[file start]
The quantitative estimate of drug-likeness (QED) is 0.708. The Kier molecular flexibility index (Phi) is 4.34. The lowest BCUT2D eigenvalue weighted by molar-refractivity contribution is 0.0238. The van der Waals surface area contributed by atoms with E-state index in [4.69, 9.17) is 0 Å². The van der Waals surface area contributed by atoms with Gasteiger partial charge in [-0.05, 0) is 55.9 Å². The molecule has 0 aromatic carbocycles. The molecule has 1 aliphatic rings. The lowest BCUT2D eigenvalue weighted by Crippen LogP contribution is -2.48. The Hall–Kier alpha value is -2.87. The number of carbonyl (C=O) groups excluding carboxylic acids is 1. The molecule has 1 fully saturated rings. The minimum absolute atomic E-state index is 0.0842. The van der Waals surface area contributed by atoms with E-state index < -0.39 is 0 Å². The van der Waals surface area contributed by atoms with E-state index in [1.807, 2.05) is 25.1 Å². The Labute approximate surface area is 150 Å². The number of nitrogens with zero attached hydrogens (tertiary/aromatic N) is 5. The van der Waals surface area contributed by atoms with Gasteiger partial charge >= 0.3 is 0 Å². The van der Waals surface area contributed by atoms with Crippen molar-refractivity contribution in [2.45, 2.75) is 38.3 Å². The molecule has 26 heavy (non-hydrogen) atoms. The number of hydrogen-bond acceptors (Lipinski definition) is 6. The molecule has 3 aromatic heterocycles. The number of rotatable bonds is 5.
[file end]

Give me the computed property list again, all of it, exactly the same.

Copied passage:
The quantitative estimate of drug-likeness (QED) is 0.708. The Kier molecular flexibility index (Phi) is 4.34. The lowest BCUT2D eigenvalue weighted by molar-refractivity contribution is 0.0238. The van der Waals surface area contributed by atoms with E-state index in [4.69, 9.17) is 0 Å². The van der Waals surface area contributed by atoms with Gasteiger partial charge in [-0.05, 0) is 55.9 Å². The molecule has 0 aromatic carbocycles. The molecule has 1 aliphatic rings. The lowest BCUT2D eigenvalue weighted by Crippen LogP contribution is -2.48. The Hall–Kier alpha value is -2.87. The number of carbonyl (C=O) groups excluding carboxylic acids is 1. The molecule has 1 fully saturated rings. The minimum absolute atomic E-state index is 0.0842. The van der Waals surface area contributed by atoms with E-state index < -0.39 is 0 Å². The van der Waals surface area contributed by atoms with E-state index in [1.807, 2.05) is 25.1 Å². The Labute approximate surface area is 150 Å². The number of nitrogens with zero attached hydrogens (tertiary/aromatic N) is 5. The van der Waals surface area contributed by atoms with Gasteiger partial charge >= 0.3 is 0 Å². The van der Waals surface area contributed by atoms with Crippen molar-refractivity contribution in [2.45, 2.75) is 38.3 Å². The molecule has 26 heavy (non-hydrogen) atoms. The number of hydrogen-bond acceptors (Lipinski definition) is 6. The molecule has 3 aromatic heterocycles. The number of rotatable bonds is 5.